With the powerful go-go-go yang energy of the New York hustle, dropping into a yin class with Alana Kessler at Sangha Yoga Shala is the ultimate zen for a true New Yorker. Yin’s slow paced style of yoga was the perfect start to an incredibly hot and humid Tuesday morning in the heart of Brooklyn’s trendy (and yoga friendly) Williamsburg neighborhood.
An intimate studio room, just off the main lobby, was the perfect urban sanctuary for 75-minutes of deep stretching and release. Alana, teacher and Sangha Yoga Shala owner, began class asking if anyone was new to the yin yoga practice. A few hands raised in the air, while everyone else in the room remained on a first name basis with this compassionate yogi-preneur.
We began in a forward fold butterfly pose, lengthening the spine while focusing on our breath as we dropped into our first intense stretch. “I’ll be keeping track of time,” Alana assured us, “so you can remain present with whatever may arise.”
After a few minutes in stillness, my jaw started to lock and my mind began to wander, like an engine preparing to race. Before I was able to move full speed ahead into resistance, Alana reminded us to check in and breathe. “Notice what else gets triggered when the body feels sensation,” she added.
Our transitions between each yin pose were both gentle and thoughtful, as calming music played in the background clearing the thickness of release floating in the air. We spent quality time in poses like sphinx, wide-leg child’s pose and forward folds. Each posture allowed me to drop deeper into the irritability and impatience that often arises when you land somewhere outside of your comfort zone. “The longer we stay here,” Alana said, “the larger container we create for being present with ourselves and others.”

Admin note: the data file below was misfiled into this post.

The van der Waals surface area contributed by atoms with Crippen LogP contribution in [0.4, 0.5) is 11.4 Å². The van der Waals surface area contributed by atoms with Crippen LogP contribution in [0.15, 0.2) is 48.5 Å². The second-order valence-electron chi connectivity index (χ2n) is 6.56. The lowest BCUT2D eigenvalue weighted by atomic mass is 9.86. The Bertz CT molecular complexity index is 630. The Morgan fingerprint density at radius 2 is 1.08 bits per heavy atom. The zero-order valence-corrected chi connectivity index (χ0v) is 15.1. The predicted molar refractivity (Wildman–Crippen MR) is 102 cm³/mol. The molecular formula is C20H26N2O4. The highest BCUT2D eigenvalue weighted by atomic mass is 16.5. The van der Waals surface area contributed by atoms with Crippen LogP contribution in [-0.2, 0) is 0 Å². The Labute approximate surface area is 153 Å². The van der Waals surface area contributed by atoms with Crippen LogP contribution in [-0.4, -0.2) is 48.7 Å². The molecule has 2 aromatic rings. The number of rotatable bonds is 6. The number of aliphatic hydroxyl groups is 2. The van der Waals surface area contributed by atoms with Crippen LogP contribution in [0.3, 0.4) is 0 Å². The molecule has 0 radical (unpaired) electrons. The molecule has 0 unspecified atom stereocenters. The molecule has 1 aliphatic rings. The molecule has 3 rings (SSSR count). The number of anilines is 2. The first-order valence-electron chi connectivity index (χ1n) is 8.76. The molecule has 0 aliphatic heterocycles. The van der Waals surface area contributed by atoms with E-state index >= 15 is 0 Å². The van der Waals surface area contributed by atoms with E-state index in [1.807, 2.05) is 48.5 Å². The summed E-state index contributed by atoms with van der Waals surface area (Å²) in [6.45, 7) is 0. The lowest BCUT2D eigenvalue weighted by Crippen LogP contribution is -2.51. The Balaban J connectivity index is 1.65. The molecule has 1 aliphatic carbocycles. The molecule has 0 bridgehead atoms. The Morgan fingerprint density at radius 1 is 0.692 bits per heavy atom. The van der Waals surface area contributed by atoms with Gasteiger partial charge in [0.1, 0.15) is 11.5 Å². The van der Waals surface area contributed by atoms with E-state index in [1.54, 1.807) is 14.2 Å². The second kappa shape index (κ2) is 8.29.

During intense times of emotion and fear building up inside, I tuned into the sounds of deep breathing circling my mat and allowed the support of sangha to carry me.
We found a twist on our backs, releasing ingrained tension and toxins from the go-go-go lifestyle, like ringing out a wet towel. Alana came over to my mat and adjusted my body into proper alignment with confident hands-on assists and a comforting smile -- a minor adjustment that created big change.
Finally, dropping into savasana was as magical as an empty subway car on a summer Friday in Manhattan. Alana went around the room adjusting everyone into full relaxation physically, mentally and emotionally.
Layers of silence laced the room, as I took the deepest inhale I experienced in weeks. And on the exhale, I dropped into the summer sounds of creaking wood floor boards and outside construction — the ultimate zen for a true New Yorker.
—Ashley Rose Howard for Yoga Sleuth
One-time drop-in classes are $23 (includes mat rental). New student special $40 for two weeks unlimited.